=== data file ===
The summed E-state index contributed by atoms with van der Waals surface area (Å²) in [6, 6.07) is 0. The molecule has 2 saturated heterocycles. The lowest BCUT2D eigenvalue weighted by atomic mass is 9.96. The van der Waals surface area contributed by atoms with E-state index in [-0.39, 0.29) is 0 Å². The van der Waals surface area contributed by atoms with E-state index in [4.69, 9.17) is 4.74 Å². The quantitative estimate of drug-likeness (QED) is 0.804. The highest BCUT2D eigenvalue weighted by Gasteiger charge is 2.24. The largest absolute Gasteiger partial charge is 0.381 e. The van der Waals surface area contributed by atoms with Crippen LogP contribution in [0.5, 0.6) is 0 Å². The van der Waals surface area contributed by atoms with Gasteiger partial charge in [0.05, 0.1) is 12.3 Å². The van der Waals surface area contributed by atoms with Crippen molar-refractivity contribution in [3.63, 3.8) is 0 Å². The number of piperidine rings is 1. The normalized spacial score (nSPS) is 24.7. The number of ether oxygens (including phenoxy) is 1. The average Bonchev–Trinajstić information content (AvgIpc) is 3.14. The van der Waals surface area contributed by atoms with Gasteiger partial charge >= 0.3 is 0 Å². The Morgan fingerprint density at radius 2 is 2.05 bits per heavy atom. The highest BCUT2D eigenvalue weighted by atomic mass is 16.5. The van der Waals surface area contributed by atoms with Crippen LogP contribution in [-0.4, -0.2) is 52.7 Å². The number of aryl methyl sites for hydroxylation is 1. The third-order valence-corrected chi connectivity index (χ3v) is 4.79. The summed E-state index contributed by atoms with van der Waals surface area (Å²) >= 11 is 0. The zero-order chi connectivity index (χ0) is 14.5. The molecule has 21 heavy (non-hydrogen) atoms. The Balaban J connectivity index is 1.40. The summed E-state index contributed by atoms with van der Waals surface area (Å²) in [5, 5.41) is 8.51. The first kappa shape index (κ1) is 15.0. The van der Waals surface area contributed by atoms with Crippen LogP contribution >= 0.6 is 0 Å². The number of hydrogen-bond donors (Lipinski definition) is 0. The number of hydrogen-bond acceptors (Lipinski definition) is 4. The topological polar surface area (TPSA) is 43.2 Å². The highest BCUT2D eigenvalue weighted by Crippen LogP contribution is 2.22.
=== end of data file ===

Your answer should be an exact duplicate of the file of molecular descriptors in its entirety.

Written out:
The summed E-state index contributed by atoms with van der Waals surface area (Å²) in [6, 6.07) is 0. The molecule has 2 saturated heterocycles. The lowest BCUT2D eigenvalue weighted by atomic mass is 9.96. The van der Waals surface area contributed by atoms with E-state index in [-0.39, 0.29) is 0 Å². The van der Waals surface area contributed by atoms with E-state index in [4.69, 9.17) is 4.74 Å². The quantitative estimate of drug-likeness (QED) is 0.804. The highest BCUT2D eigenvalue weighted by Gasteiger charge is 2.24. The largest absolute Gasteiger partial charge is 0.381 e. The van der Waals surface area contributed by atoms with Crippen LogP contribution in [0.5, 0.6) is 0 Å². The van der Waals surface area contributed by atoms with Gasteiger partial charge in [0.05, 0.1) is 12.3 Å². The van der Waals surface area contributed by atoms with Crippen molar-refractivity contribution in [3.63, 3.8) is 0 Å². The number of piperidine rings is 1. The normalized spacial score (nSPS) is 24.7. The number of ether oxygens (including phenoxy) is 1. The average Bonchev–Trinajstić information content (AvgIpc) is 3.14. The van der Waals surface area contributed by atoms with Gasteiger partial charge >= 0.3 is 0 Å². The Morgan fingerprint density at radius 2 is 2.05 bits per heavy atom. The highest BCUT2D eigenvalue weighted by atomic mass is 16.5. The van der Waals surface area contributed by atoms with Crippen LogP contribution in [-0.4, -0.2) is 52.7 Å². The number of aryl methyl sites for hydroxylation is 1. The third-order valence-corrected chi connectivity index (χ3v) is 4.79. The summed E-state index contributed by atoms with van der Waals surface area (Å²) >= 11 is 0. The zero-order chi connectivity index (χ0) is 14.5. The molecule has 21 heavy (non-hydrogen) atoms. The Balaban J connectivity index is 1.40. The summed E-state index contributed by atoms with van der Waals surface area (Å²) in [5, 5.41) is 8.51. The first kappa shape index (κ1) is 15.0. The van der Waals surface area contributed by atoms with Crippen LogP contribution >= 0.6 is 0 Å². The number of hydrogen-bond donors (Lipinski definition) is 0. The number of hydrogen-bond acceptors (Lipinski definition) is 4. The topological polar surface area (TPSA) is 43.2 Å². The highest BCUT2D eigenvalue weighted by Crippen LogP contribution is 2.22.